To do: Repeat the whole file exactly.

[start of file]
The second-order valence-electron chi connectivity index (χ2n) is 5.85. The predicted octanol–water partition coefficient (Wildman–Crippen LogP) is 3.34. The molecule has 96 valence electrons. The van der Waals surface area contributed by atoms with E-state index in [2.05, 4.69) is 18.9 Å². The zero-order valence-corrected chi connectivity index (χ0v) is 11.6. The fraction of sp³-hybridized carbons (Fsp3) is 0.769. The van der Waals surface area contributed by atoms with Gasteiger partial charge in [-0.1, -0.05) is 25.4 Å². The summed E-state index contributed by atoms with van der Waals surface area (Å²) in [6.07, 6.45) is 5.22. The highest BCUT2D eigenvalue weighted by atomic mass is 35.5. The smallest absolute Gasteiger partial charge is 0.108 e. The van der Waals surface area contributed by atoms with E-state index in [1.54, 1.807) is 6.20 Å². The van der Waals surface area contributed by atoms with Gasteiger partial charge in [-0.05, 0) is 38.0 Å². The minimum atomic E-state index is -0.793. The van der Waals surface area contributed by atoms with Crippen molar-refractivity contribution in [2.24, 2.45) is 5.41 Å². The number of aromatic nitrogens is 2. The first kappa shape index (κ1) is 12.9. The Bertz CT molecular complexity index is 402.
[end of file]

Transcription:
The second-order valence-electron chi connectivity index (χ2n) is 5.85. The predicted octanol–water partition coefficient (Wildman–Crippen LogP) is 3.34. The molecule has 96 valence electrons. The van der Waals surface area contributed by atoms with E-state index in [2.05, 4.69) is 18.9 Å². The zero-order valence-corrected chi connectivity index (χ0v) is 11.6. The fraction of sp³-hybridized carbons (Fsp3) is 0.769. The van der Waals surface area contributed by atoms with Gasteiger partial charge in [-0.1, -0.05) is 25.4 Å². The summed E-state index contributed by atoms with van der Waals surface area (Å²) in [6.07, 6.45) is 5.22. The highest BCUT2D eigenvalue weighted by atomic mass is 35.5. The smallest absolute Gasteiger partial charge is 0.108 e. The van der Waals surface area contributed by atoms with E-state index in [1.54, 1.807) is 6.20 Å². The van der Waals surface area contributed by atoms with Gasteiger partial charge in [-0.05, 0) is 38.0 Å². The minimum atomic E-state index is -0.793. The van der Waals surface area contributed by atoms with Crippen molar-refractivity contribution in [2.24, 2.45) is 5.41 Å². The number of aromatic nitrogens is 2. The first kappa shape index (κ1) is 12.9. The Bertz CT molecular complexity index is 402.